It's not hard to count the number of permutations in a given conjugacy class of Sn. In particular, the number of permutations in Sn whose cycle decomposition has ci i-cycles is n!/(Πi=1n ci!ici). It's also not too hard to see that this is maximized for the conjugacy class that leaves one element fixed and permutes the others in an (n-1)-cycle, and that this is strictly the maximum when n ≥ 3.

What I'm looking for is an "injective proof" of this fact. Namely, a set of injections from the other conjugacy classes into the set of (n-1)-cycles. Ideally you should be able to define a single nice function from Sn into these cycles, which is injective but not surjective (for n ≥ 3) when restricted to every other conjugacy class.

  • $\begingroup$ I'm still pretty interested in finding an answer to this, though I haven't really made any progress myself. Here's something you might think about, though. The second-largest conjugacy classes (there are a few of these for small n) are the ones of size (n-1)! (by contrast, there are n!/(n-1) (n-1)-cycles). So to make an obviously non-surjective mapping from these second-biggest sets, we might try thinking about which element gets fixed in the image. It would be nice if exactly one element never gets, so that the functions are clearly not surjective.... $\endgroup$ Nov 2 '09 at 15:56
  • $\begingroup$ (Append the word "fixed" after "gets" in the last sentence above.) Something that seems to work here is fixing whichever element follows the 1 in Sonia's cycle ordering below. In the second-biggest conjugacy classes, everything but 1 meets this condition exactly (n-2)! times, which is what we'd hope if there are (n-1)! permutations total in that class. Where to go from there, though, eludes me. Perhaps someone else can figure it out. (Now with bounty!) $\endgroup$ Nov 2 '09 at 15:59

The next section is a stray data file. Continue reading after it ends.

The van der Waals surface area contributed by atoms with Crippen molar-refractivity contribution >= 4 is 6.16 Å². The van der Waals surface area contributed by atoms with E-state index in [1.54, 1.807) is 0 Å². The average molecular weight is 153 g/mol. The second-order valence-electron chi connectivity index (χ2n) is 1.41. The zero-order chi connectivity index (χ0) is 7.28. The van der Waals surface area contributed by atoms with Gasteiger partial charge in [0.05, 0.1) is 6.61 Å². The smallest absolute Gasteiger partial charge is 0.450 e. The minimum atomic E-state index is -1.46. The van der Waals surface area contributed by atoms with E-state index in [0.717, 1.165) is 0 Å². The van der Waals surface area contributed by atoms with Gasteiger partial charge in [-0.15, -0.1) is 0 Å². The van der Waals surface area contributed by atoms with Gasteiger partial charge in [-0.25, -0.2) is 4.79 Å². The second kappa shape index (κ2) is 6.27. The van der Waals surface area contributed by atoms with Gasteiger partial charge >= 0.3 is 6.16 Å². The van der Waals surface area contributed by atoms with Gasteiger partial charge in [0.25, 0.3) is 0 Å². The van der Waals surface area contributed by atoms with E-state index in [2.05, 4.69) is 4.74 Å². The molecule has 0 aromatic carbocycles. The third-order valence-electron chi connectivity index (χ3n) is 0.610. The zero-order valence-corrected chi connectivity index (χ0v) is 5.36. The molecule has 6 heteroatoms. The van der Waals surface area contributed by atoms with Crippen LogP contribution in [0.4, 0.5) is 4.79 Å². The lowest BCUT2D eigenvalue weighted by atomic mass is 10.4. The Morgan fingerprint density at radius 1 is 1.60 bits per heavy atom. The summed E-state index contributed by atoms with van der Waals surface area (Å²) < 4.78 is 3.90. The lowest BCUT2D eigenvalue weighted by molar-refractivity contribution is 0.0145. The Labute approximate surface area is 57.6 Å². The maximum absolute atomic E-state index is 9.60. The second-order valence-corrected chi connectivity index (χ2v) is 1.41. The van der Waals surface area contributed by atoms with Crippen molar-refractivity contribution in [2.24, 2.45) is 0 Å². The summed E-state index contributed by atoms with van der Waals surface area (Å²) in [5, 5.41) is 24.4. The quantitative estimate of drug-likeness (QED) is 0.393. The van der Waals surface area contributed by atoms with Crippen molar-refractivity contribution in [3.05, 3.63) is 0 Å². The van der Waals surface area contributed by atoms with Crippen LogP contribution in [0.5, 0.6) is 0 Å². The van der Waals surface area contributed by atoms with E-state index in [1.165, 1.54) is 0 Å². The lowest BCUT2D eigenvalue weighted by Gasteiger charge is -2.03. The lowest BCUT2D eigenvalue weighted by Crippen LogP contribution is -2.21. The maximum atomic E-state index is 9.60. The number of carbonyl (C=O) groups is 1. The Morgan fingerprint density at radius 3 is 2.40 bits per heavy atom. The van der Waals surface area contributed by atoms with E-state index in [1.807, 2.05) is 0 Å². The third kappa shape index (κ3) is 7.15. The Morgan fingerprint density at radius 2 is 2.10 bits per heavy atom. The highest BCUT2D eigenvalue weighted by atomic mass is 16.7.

For any cycle decomposition, we can uniquely order the cycles from smallest length to largest length, breaking ties between cycles of the same length in some fixed arbitrary way (say by maximal elements). Let us do this for concreteness.

Suppose there was an (injective) way to "join" and A-cycle and a B-cycle together to form an A+B cycle whenever |A| and |B| are > 1. Then, given any cycle decomposition as above, one can start bubbling the two largest cycles together to eventually form a single cycle of some length m.

If m = n - 1, we are done.

If m = n, write S = (1............) and then omit the last term.

If m = 1 the problem is very easy.

If n - 1 > m > 2, there is an injective map from m-cycles to elements whose cycle decomposition is a product of an m-cycle with a 2-cycle. For concreteness, one can add the 2-cycle with the two lowest missing entries. Now bubble again to form an m+2 cycle.

If m = 2, and n is at least 5, bubble with a 3-cycle.

If m = 2 and n = 4 (the last case), form whatever bijection you like between the two sets of 6 elements.

The key point is therefore to find a way to bubble an A-cycle and a B-cycle when |A|,|B| > 1. We do this as follows.

Amongst the entries of A and B, there is a unique smallest integer, call it X.

Case 1. If X lies in A, Let Z denote the largest element of B. Then one can (uniquely) write A = (X.....) and B = (.....Y,Z), where Y < Z. Then consider the A+B cycle obtained by concatenating A and B in this form, i.e. (X,......,Y, Z).

Case 2. If X lies in B, let Z denote the smallest element of A. Then one can (uniquely) write B = (X....) and A = (.....,Y,Z), where now Y > Z. Then consider the A+B cycle (X,.....,Y,Z).

Given an A+B cycle, one can uniquely write it in the form (X,....,Y,Z), where X is the smallest entry. Then one can break it up into an A-cycle and B-cycle depending on whether Y < Z or Y > Z.

Since this was apparently a little confusing, suppose that the cycle lengths of S are a_1 <= a_2 <= a_3 <= ..... <= a_r. Here I omit the 1-cycle lengths, so a_1 > 1, and sum a_r = m for some m possibly less than n. Then the cycle lengths of the steps in the algorithm will have lengths:

(a_1, ...., a_(r-1),a_r),

(a_1, ...., a_(r-2),a_(r-1) + a_r),